Uncritical thinking can get us into trouble. If we place too much trust in the group and take every suggestion seriously we can be induced to act improperly. We can't ignore individual responsibility and slave our actions to the will of others.

  The same is true with computer systems. Every computer has a bag of tricks and hackers will try to take advantage of them if they can get away with it. Added security might be achieved if we can limit actions to a known set of instructions. The programs may have to become more like automatons that act cooperatively with assigned tasks and notify others of the problems they encounter.

If things do not go as planned a programmer will have to take remedial action.

This is why I designed the imround function to be selective in its actions. Sometimes it may be useful to pass on error messages to bring them to the attention of the programmer. To others error messages may be a distraction so I decided to add a variable to imround to allow it to change its behavior as needed.



If copy is true, this version of imround will just copy the contents of the source cell if it doesn't modify it. When copy is false, the contents are not passed on.


Sometimes we have to act to maintain order and limit the propagation of error.

Wednesday, March 15, 2017

slideshow test



The slideshow above came from a google html/css gadget originally posted on the side panel and moved into the blog column. The code was a slight modification of the code found on the W3.CSS Slideshow page. The code from the gadget was copied as HTML/CSS into this post. For some reason there is now a vertical shift and a lot of "space." Blogger seems to have altered some of the code.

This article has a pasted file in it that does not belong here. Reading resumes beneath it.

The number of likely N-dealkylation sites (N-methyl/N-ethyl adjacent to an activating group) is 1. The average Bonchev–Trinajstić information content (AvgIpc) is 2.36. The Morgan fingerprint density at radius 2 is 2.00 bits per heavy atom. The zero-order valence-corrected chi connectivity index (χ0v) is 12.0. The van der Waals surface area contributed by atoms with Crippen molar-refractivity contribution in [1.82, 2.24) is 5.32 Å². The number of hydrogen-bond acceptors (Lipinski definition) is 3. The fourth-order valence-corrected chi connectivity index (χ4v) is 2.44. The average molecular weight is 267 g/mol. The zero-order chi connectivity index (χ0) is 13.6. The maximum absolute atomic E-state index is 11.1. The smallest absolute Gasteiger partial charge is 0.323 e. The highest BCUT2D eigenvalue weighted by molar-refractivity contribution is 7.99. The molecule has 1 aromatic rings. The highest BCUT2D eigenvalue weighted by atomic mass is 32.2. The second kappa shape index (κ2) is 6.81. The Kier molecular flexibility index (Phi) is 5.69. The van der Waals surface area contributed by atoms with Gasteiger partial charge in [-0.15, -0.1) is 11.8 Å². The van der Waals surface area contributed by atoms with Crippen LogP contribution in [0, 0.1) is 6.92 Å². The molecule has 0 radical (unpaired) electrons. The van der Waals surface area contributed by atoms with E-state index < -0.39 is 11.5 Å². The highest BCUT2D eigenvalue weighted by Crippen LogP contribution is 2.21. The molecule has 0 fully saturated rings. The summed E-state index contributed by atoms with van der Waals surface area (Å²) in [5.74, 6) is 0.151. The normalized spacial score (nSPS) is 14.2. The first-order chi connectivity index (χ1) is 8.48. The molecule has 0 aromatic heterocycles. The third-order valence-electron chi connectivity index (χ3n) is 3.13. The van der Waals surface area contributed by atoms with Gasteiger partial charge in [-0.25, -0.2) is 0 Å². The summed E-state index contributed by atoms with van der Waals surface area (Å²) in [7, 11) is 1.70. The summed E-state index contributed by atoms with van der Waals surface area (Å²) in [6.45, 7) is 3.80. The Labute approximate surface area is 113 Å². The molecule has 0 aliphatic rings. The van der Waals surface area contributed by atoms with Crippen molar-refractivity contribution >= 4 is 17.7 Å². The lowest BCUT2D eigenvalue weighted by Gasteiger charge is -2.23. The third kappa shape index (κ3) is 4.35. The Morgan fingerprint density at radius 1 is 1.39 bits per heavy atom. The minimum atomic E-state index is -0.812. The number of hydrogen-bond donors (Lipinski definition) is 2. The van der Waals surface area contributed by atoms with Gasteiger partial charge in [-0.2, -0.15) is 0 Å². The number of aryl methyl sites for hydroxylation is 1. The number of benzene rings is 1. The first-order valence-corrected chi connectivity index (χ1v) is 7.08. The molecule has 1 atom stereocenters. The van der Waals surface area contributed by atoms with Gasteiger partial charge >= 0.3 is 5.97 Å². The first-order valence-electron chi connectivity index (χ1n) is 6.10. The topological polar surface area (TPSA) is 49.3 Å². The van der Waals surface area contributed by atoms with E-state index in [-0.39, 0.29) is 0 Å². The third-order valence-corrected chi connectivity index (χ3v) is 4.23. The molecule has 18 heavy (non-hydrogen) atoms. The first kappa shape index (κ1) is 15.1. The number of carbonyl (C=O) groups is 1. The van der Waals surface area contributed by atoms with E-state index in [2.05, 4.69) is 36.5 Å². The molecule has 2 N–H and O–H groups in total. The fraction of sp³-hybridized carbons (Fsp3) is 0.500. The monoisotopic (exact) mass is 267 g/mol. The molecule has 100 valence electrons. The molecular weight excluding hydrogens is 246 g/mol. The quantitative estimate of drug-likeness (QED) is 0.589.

Supplemental (Mar 15): Found the bug. There were some spurious <br> 's in the html code for the blog so I placed the entire <div> code for the container on one line. Removed the vertical shift.

Using the Excel Watch Window



Excel's Watch Window is a useful tool for monitoring the contents of a range of cells. It's found on the Formula tab. One can add a range of cells in a column by them and using the Add Watch... button.



Entering a formula in the first cell provides the model for those below using drag and fill. Here the source cells are found in column B.



The drag and fill uses the same formula and relative location of the source cell.

It's not as easy to remove a cell from the Watch Window since each entry has to be deleted individually. The best solution appears to be not to save a worksheet with a watch window.

Tuesday, March 14, 2017

Replacement of the Imround Macro With a User Function


  I made some minor changes imround macro and it is now a user function that gives the same results.


 It works with Excel's drag and fill method and the Undo button now works.


I started working with a macro since it provided some code that gave an idea of what could be done in Excel. I was interested in the extent to which one could modify a macro at the time. It is easier to pass variables in a function.